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Further Evolution of Research Question and Problem Statement

October 24, 2010

Graduate Project Problem Statement


Graduate Project Background

The culminating graduate project for my Written Communication, Professional Writing MA at EMU involves working with teachers and parents of students at Summers-Knoll (SK) School in Ann Arbor, Michigan. Summers-Knoll is an independent, kindergarten through fifth grade school that focuses on traditional liberal arts content delivered in a cross-curricular, experiential format. Through embedded learning and developmental objectives and qualitative performance assessment, students’ energies are channeled into how to learn as opposed to what to learn. Students and families are involved in curricular decision making, and they also play active roles in assessing student performance through the use of the school’s two primary assessment tools: Work Sampling System (WSS), a narrative-based assessment tool developed by the University of Michigan, and portfolios. I taught grades one through seven (the middle school program has since disbanded) at SK from 2002 to 2008. I remain committed to the school’s educational philosophy and mission, and I am excited to be working with the SK community again, albeit in a new function.

SK is currently working with graduate students from the University of Michigan’s School of Information to develop digital student portfolio wireframes. The head of school at SK has asked me to participate in the project by working on a team to develop the communication component of this venture, facilitate usability testing on the completed wireframes, and conduct secondary research into the implementation of digital portfolios in K-12 settings and their ability to capture quantitative student performance data via qualitative means. Further, I will facilitate usability testing on the school’s own website and evaluate WSS’s web-based version (teachers currently produce WSS evaluations in hardcopy) through additional usability testing, teacher and parent interviews, and teacher and parent questionnaires. My data collection will begin in winter 2011, and I will wrap up my study by late summer 2011. Little research exists on digital portfolio implementation and assessment in elementary school settings, and I hope to contribute meaningfully to this burgeoning field of inquiry.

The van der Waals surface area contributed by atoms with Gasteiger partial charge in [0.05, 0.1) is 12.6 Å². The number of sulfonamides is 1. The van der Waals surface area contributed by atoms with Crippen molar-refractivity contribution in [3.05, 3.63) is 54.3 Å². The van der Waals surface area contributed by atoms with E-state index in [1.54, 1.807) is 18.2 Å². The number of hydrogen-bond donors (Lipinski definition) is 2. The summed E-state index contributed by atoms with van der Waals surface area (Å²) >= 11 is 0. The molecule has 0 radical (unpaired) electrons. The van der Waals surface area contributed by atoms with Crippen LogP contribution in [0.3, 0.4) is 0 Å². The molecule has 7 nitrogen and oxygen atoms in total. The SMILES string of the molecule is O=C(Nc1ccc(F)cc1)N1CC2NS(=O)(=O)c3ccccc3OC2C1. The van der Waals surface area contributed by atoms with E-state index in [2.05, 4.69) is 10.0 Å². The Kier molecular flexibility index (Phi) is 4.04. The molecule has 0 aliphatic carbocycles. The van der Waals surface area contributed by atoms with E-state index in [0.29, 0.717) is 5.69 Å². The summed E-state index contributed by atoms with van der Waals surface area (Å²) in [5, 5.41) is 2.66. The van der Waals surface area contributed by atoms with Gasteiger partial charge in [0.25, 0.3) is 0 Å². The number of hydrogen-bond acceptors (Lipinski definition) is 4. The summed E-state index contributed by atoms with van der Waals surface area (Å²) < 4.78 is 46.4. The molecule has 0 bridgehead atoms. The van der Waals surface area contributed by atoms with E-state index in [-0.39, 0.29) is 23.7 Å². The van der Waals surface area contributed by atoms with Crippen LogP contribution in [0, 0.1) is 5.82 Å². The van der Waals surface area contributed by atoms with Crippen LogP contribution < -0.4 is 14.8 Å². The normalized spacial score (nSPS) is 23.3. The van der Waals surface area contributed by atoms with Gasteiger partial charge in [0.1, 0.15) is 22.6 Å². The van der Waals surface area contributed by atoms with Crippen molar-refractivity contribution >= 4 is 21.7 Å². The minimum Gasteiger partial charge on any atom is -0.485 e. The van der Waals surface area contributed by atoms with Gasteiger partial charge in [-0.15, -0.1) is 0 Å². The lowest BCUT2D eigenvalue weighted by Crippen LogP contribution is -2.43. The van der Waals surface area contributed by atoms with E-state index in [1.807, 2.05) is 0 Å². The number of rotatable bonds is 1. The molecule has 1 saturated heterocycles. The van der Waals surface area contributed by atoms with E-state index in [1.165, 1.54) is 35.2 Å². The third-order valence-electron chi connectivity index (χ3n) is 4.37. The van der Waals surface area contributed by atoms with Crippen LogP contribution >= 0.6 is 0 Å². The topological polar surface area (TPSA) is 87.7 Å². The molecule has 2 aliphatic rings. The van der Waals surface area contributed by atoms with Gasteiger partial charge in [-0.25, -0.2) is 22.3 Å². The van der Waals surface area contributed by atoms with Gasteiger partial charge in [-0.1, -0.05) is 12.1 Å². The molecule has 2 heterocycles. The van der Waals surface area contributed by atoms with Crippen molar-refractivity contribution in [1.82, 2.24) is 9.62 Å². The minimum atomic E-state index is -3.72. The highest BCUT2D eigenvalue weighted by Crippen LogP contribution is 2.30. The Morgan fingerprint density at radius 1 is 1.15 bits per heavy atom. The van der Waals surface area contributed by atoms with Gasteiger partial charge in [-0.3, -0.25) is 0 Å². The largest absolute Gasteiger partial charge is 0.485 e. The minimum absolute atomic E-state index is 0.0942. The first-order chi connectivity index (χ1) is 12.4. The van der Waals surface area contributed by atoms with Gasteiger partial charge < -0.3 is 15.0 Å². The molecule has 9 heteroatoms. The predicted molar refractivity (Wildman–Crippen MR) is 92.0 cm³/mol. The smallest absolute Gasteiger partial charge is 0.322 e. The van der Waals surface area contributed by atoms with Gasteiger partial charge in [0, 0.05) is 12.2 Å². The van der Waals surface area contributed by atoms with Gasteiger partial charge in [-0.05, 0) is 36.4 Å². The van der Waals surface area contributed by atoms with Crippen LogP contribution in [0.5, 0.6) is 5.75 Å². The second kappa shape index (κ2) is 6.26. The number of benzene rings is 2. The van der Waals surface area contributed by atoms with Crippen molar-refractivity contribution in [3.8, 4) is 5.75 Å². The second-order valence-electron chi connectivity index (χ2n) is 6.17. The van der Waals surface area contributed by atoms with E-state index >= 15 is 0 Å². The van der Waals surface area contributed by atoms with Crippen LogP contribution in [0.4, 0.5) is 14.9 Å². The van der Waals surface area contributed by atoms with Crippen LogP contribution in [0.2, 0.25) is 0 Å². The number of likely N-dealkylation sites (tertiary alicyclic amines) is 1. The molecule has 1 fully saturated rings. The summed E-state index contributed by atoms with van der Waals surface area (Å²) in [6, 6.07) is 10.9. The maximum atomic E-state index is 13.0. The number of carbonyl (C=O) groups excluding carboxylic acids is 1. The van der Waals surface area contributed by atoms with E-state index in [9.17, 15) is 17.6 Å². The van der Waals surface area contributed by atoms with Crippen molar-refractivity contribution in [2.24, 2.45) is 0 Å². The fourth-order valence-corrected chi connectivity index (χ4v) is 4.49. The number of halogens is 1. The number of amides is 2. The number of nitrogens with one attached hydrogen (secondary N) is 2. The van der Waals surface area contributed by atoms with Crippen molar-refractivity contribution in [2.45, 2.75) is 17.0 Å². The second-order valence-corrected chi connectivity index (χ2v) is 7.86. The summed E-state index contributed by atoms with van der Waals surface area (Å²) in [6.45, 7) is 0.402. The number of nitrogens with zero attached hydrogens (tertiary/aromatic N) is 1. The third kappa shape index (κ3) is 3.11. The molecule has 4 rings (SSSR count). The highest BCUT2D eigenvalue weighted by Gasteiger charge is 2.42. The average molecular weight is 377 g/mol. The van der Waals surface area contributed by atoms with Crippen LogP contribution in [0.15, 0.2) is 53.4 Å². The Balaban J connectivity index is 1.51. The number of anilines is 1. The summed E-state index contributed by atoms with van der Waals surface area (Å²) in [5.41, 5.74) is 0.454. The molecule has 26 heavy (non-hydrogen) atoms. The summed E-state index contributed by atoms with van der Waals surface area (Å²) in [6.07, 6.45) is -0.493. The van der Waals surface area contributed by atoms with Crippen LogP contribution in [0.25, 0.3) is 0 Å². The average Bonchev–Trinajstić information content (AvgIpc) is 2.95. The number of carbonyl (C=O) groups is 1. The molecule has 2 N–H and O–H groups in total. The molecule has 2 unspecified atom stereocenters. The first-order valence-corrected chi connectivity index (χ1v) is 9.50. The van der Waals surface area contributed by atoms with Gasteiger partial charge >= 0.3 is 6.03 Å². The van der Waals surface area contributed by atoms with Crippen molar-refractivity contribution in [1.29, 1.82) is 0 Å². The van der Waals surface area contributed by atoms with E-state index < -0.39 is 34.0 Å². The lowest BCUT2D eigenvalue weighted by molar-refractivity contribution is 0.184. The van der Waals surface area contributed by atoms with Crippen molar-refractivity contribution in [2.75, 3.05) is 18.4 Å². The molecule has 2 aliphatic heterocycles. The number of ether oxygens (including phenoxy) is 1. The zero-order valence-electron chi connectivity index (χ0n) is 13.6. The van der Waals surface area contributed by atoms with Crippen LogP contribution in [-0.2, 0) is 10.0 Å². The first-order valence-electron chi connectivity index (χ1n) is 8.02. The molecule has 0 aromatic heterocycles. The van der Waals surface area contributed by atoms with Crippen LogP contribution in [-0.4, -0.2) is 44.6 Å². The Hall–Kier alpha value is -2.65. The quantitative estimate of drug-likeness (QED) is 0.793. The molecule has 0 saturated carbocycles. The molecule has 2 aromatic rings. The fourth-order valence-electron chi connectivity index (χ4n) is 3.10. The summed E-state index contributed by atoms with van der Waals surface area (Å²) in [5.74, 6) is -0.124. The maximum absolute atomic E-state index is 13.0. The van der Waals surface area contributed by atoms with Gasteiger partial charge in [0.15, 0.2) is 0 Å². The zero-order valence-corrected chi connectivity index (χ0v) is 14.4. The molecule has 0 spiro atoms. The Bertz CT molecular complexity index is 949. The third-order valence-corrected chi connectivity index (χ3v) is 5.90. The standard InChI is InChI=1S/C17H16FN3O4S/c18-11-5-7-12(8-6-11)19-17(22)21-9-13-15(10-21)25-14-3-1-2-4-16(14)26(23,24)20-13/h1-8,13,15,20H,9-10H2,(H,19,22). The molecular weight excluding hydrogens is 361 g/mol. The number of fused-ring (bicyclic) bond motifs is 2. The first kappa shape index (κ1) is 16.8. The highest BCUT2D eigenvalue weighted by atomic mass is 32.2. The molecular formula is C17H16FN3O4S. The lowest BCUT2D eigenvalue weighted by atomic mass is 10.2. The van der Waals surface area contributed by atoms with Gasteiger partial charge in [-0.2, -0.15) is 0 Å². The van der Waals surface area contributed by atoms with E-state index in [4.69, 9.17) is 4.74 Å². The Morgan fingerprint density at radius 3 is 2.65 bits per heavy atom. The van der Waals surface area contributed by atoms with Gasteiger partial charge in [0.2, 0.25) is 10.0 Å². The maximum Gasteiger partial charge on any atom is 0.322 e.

The Problem

SK practices progressive instruction and student evaluation. Parents of students at SK become familiar with the school’s philosophy and practices during the in-depth application process. Despite the parent buy-in, or understanding, of SK’s teaching methodologies, a minority of parents expresses concern that skills developed at SK may not be transferable to more conventional learning environments. This concern appears to heighten as students rise through the grades and middle school looms. Though the school offers annual, optional, standardized testing to students in grades 4-5, some parents would prefer a balanced assessment approach that incorporates norms-based measures. While this is contrary to the philosophy of SK, I believe that quantitative performance data can be generated if SK switches to digital portfolios and the web-based WSS assessment tools. I posit that these data can be — and already are — generated via the current assessment tools. What digital portfolios and web-based WSS assessments offer are reinterpretations of student performance data that can be captured in quantifiable terms. By moving student assessment onto digital platforms, SK can remain faithful to the mission of its founders, incorporate technology into instruction and assessment in meaningful ways, and meet the needs and wants of parents with seemingly conflicting agendas.

 

My Research Questions

Should Summers-Knoll School move from hardcopy to digital portfolios? Should Summers-Knoll School move from the pen and paper version of the University of Michigan’s Work Sampling System to the new web-based version?

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